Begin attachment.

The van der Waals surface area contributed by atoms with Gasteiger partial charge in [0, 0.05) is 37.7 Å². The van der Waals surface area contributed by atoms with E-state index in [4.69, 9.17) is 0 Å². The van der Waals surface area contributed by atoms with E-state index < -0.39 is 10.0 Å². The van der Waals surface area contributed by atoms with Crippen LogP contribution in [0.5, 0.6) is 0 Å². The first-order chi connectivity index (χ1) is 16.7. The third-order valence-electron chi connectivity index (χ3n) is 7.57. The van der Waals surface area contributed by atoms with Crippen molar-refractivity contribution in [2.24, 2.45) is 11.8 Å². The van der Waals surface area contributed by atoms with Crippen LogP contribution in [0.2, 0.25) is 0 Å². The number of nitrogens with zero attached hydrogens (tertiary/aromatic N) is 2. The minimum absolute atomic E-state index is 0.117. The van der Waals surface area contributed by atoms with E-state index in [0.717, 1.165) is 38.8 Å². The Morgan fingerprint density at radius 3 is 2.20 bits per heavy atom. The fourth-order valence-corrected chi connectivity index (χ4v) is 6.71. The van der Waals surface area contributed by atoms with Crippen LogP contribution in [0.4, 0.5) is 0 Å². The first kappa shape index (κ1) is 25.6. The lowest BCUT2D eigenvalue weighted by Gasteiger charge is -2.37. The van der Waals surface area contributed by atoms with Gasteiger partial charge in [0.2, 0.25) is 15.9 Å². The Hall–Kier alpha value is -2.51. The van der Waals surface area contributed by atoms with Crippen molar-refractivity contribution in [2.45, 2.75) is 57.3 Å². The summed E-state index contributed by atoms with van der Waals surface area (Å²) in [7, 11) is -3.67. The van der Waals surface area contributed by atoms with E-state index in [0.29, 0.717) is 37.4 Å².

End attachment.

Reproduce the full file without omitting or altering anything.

The van der Waals surface area contributed by atoms with Gasteiger partial charge in [0, 0.05) is 37.7 Å². The van der Waals surface area contributed by atoms with E-state index in [4.69, 9.17) is 0 Å². The van der Waals surface area contributed by atoms with E-state index < -0.39 is 10.0 Å². The van der Waals surface area contributed by atoms with Crippen LogP contribution in [0.5, 0.6) is 0 Å². The first-order chi connectivity index (χ1) is 16.7. The third-order valence-electron chi connectivity index (χ3n) is 7.57. The van der Waals surface area contributed by atoms with Crippen molar-refractivity contribution in [2.24, 2.45) is 11.8 Å². The van der Waals surface area contributed by atoms with Crippen LogP contribution in [0.2, 0.25) is 0 Å². The number of nitrogens with zero attached hydrogens (tertiary/aromatic N) is 2. The minimum absolute atomic E-state index is 0.117. The van der Waals surface area contributed by atoms with E-state index in [0.717, 1.165) is 38.8 Å². The Morgan fingerprint density at radius 3 is 2.20 bits per heavy atom. The fourth-order valence-corrected chi connectivity index (χ4v) is 6.71. The van der Waals surface area contributed by atoms with Crippen LogP contribution in [0.4, 0.5) is 0 Å². The first kappa shape index (κ1) is 25.6. The lowest BCUT2D eigenvalue weighted by Gasteiger charge is -2.37. The van der Waals surface area contributed by atoms with Gasteiger partial charge in [0.2, 0.25) is 15.9 Å². The Hall–Kier alpha value is -2.51. The van der Waals surface area contributed by atoms with Crippen molar-refractivity contribution in [2.45, 2.75) is 57.3 Å². The summed E-state index contributed by atoms with van der Waals surface area (Å²) in [7, 11) is -3.67. The van der Waals surface area contributed by atoms with E-state index in [0.29, 0.717) is 37.4 Å².